Happy New Year to everyone!
Today, I read from the Chennai Mizo website that the pioneering work done by JH Lorrain on translation of English Language to Mizo Language is already online. You may click this link to check it out Lorrain, J. Herbert (James Herbert) Dictionary of the Lushai language . As I read this, it took me back to 1994 when the Gospel centenary was celebrated at Mizoram. I was part of the Centenary Choir and it was a wonderful experience. Many foreigners who came to Mizoram as missionary also came all the way from their country to take part in the celebration.
In fact, JH Lorrain was one of the two British Baptist missionaries, who ventured into the hills of Mizoram in 1894. One of the missionaries was William Frederick Savidge. To quote an article written by Rev. Richard Howell,
"The first missionary to visit Mizoram was William Williams, a Welsh missionary to Khasi, in 1891. J.H. Lorrain and F.W. Savidge came to Mizoram on 11th January 1894. During their four year stay, they reduced the Mizo language to written form, taught a number of Mizo to read and write and translated the Gospels of Luke and John and the Book of Acts into Mizo language. They also prepared a Mizo grammar, a dictionary, a number of small books and a catechism. Before they left in 1897, D. E. Jones of the Calvinistic Methodist Church came to Mizoram, who was soon joined by Edwin Rawlands. The Church they planted, namely the Presbyterian Synod of Mizoram, became the biggest denominational Church in Mizoram.
"In 1903, the Baptist Missionary Society, after an agreement was made with the Calvinistic Methodist, sent the former Arthington missionaries, J.H. Lorrain and F.W. Savidge to Southern Mizoram. The church they planted became the second largest denomination in Mizoram. R.A. Lorrain, started work among the Lakher (Mara) sometime after 1910, as missionaries of the Lakher Pioneer Mission, an independent mission agency. These three foreign missions worked in the beautiful mountainous land of Mizoram".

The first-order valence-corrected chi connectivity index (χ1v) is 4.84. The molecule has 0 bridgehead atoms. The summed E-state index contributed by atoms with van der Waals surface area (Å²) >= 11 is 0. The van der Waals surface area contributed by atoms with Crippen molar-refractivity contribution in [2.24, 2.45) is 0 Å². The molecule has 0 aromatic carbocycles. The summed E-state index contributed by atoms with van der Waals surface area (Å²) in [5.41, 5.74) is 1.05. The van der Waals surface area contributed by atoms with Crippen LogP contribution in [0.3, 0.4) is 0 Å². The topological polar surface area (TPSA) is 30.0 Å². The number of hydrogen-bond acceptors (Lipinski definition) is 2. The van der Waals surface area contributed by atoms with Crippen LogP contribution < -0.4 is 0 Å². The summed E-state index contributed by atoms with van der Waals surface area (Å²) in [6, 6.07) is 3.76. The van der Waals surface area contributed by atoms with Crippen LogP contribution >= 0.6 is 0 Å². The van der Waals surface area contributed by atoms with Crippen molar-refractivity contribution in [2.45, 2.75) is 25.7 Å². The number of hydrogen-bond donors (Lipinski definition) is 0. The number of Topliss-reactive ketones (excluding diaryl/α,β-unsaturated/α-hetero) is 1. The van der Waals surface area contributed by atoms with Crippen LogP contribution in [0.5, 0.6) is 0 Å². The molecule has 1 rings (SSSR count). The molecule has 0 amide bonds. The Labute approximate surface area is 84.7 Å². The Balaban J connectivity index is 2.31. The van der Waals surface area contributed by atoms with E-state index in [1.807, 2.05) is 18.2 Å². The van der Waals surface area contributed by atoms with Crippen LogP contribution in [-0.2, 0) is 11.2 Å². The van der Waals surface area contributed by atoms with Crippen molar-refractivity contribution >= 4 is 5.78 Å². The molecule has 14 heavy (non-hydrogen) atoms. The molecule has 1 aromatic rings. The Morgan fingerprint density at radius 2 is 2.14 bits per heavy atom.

Regarding the Gospel centenary celebration in Mizoram, in 1994, Harold Kurtz (Executive Director of the Presbyterian Frontier Fellowship,Portland, Oregon) had written,
"A couple of years ago I was asked to share in the one hundredth anniversary of the arrival of the first missionaries to the Mizo people in northeast India. They are oriental people and when the missionaries arrived they were still head-hunters. The British journals give ample evidence of this and the people themselves readily spoke of their bloodthirsty, violent past as they now celebrate the transformation of their lives and society by the presence of Jesus. The state of Mizoram may house the highest percentage of Christians in the world. Certainly I came away feeling I had been to the most Christian society I had ever experienced--I felt I had been to a Christian Shangrila.
"What I found especially fascinating was the stories they told and the historical records which documented the rapid spread of the Gospel which was life and culture transforming and so all inclusive in the society. The Welsh missionaries had been deeply touched by two Welsh revival movements and carried that movement of the Spirit with its somewhat wild enthusiasm, back with them to Mizo land. That revival spirit caught fire among the Mizo and allowed the Gospel to run free within the culture, out of control of the missionaries and the Western worship patterns up and down the valleys and over the hills. The Gospel spread so fast it was impossible to keep things in order and the Gospel literally got out of control".
Some of the resources relating to Missionary works in Mizoram are below [not an exhaustive list]:
1. Brian Stanley,The Legacy of Robert Arthington
2. Rev. Richard Howell, The South Asian Scene- With Special Reference To India
3. BMS World Mission
4. Zari Malsawma, The Mizos of Northeast India: Proclaiming the Gospel to their neighbors near and far
5. Gwen Rees Roberts, MEMORIES OF MIZORAM - RECOLLECTIONS AND REFLECTIONS, Bwrdd y Genhadaeth (2001). [To quote a review by one website "A fascinating account of the missionary work of Gwen Rees Roberts in Mizoram, 1944-68, comprising reminiscences of happy and hard times spent in India, and of various people she worked with during a lively period in the history of the missionary movement. 2 black-and-white drawings and 1 map."]
6. Harold Kurtz, Must the Faith Get Out of Control? The Word In The Mother Tongue and Life In The Mother Culture